On the French ship on which I served as liaison officer during World War the officers in the wardroom would sometimes after dinner take to reciting poetry. “Rodrigue, as-tu du coeur?” one would call out, and immediately the answer would come (if memory serves) from his companion, “Non, mais j’ai du carreau,” thus turning Corneille’s famous lines in Le Cid into a card game (Roderick, have you hearts? No, but I have diamonds). The men were summoning up their school days and ridiculing the alexandrines that had been drilled into them in the classroom. I sensed that beneath their absurd declamation there was real affection, for one only makes fun of what one loves. By toying with poetry, which is the essence of language, they were concerning themselves with their own means of articulation, with words that in the deepest sense give meaning to life.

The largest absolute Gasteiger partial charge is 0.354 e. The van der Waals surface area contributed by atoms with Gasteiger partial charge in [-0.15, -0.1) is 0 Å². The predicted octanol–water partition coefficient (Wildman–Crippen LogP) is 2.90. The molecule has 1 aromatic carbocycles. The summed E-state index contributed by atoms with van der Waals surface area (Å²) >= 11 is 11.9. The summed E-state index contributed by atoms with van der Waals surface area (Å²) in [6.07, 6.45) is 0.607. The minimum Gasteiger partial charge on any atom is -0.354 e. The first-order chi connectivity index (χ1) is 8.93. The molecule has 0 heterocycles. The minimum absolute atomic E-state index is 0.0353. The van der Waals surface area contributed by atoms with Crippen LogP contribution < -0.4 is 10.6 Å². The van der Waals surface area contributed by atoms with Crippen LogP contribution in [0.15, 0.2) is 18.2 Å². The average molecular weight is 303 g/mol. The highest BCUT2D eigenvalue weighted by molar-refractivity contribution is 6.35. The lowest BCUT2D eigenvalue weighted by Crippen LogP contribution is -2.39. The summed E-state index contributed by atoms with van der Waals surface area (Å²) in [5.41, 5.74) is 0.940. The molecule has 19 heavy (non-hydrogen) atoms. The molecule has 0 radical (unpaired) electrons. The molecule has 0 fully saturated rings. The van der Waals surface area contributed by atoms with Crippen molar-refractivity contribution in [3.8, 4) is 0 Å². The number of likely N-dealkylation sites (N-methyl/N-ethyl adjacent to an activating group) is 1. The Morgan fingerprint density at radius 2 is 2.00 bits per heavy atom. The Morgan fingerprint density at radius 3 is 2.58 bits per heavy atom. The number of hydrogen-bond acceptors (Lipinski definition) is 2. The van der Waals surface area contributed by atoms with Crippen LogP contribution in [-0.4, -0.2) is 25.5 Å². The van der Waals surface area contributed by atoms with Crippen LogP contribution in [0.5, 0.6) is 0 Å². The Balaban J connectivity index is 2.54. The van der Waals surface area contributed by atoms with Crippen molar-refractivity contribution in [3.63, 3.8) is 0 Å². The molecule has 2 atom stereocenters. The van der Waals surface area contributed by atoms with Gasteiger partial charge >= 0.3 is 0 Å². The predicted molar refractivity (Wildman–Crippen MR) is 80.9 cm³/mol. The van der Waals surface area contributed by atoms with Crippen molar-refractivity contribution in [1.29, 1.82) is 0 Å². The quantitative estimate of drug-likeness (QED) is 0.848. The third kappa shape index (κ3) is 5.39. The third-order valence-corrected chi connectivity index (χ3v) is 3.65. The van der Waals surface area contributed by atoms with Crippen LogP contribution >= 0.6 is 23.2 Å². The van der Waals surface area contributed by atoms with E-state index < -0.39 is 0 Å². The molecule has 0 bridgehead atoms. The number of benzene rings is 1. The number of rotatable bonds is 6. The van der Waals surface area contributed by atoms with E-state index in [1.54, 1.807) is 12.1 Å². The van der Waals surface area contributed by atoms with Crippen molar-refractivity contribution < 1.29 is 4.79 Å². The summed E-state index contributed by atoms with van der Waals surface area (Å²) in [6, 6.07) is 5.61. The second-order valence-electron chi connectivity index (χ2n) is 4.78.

Reading this essay on French verse, I thought at...


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